The appointment of Cynthia Stroum, a big Obama campaign donor, as U.S. ambassador to Luxembourg was not considered all that unusual. Big donors are often given plum diplomatic posts in plush European capitals.
Generally, either the donor in question has some kind of expertise or ties in the country to which they are posted or else they are smart enough to leave the heavy diplomatic lifting to the professional Foreign Service staff and restrict themselves to socializing and embassy receptions.
Not Cynthia Stroum, however. It seems that the wealthy businesswoman from Seattle was a disaster in her new posting in Luxembourg.
According to the AP, a report from the State Department’s Inspector General was damning;
“According to an internal State Department report released Thursday, less than a week after she quit, Stroum’s management of the U.S. Embassy in the tiny country was abysmal. The report says her tenure of about one year was fraught with personality conflicts, verbal abuse and questionable expenditures on travel, wine and liquor.”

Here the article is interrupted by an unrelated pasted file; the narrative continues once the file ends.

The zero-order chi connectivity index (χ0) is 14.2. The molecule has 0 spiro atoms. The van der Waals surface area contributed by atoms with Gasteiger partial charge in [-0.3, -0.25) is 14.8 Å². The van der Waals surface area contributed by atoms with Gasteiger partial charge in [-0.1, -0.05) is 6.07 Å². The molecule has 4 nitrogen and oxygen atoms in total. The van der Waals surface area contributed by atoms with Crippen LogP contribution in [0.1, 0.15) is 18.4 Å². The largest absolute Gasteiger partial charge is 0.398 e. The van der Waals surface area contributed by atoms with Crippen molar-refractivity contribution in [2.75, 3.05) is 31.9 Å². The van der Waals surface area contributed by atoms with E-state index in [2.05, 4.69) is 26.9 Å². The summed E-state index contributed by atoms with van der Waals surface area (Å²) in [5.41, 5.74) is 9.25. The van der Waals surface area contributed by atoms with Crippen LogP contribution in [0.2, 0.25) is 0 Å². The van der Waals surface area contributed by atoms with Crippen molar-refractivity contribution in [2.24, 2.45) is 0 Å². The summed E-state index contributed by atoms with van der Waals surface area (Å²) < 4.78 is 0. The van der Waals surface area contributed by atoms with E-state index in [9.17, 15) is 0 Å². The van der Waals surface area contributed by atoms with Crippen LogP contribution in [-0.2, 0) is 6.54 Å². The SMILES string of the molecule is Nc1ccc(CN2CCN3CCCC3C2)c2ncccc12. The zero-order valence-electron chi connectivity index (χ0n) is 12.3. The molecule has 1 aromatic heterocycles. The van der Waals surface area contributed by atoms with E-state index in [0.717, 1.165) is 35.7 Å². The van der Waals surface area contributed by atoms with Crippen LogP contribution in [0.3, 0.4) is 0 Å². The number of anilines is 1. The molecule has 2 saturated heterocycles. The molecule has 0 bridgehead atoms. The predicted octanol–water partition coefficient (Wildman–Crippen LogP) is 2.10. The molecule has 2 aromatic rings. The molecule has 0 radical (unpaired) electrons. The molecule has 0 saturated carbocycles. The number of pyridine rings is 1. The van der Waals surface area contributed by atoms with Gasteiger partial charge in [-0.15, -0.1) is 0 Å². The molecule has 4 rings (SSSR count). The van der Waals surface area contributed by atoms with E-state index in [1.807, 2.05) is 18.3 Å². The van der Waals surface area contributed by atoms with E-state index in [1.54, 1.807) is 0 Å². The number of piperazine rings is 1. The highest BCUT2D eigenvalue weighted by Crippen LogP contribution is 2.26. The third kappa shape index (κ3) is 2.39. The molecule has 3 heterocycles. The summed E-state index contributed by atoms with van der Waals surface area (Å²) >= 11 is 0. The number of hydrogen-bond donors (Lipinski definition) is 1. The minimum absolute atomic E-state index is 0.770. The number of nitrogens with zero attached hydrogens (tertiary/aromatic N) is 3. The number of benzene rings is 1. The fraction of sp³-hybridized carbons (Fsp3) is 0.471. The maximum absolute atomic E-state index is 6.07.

Ambassador Stroum was apparently the boss from Hell at the tiny embassy in Luxembourg, riding roughshod over the professional staff. Things got so bad that several of the Foreign Service professionals took the unusual step of requesting transfers to Afghanistan or Iraq. Things had to be really bad if service in a war zone was preferable to service under Cynthia Stroum.
Ambassador Stroum also helped herself to the perks of office to an unusually great degree. Stroum spent large sums on things like liquor and wine, an aide’s enrollment in a Swiss “professional school” and a queen-sized bed.
On the surface, besides having raised about a half a million dollars for the Obama Presidential campaign, Stroum seemed to have solid business credentials that might have proven useful for the job of an ambassador. She was an investor, an entertainment producer and a philanthropist.
What Stroum seemed to lack was the kind of temperament necessary for being in public service. Running an embassy like a personal fiefdom is just not done, even by the loose standards of the Obama administration. This suggests that a breakdown occurred in the vetting of Stroum for the job she got as a reward for being such a good money machine for the Obama campaign.
Stroum has been allowed to resign rather than be given the Royal Order of the Boot, announcing she might focus on her family and her business affairs. The State Department in turned thanked her for her service and no doubt breathed a sigh of relief that it was concluded.
Source: Big Obama donor quits envoy job amid criticism, AP, February 4th, 2011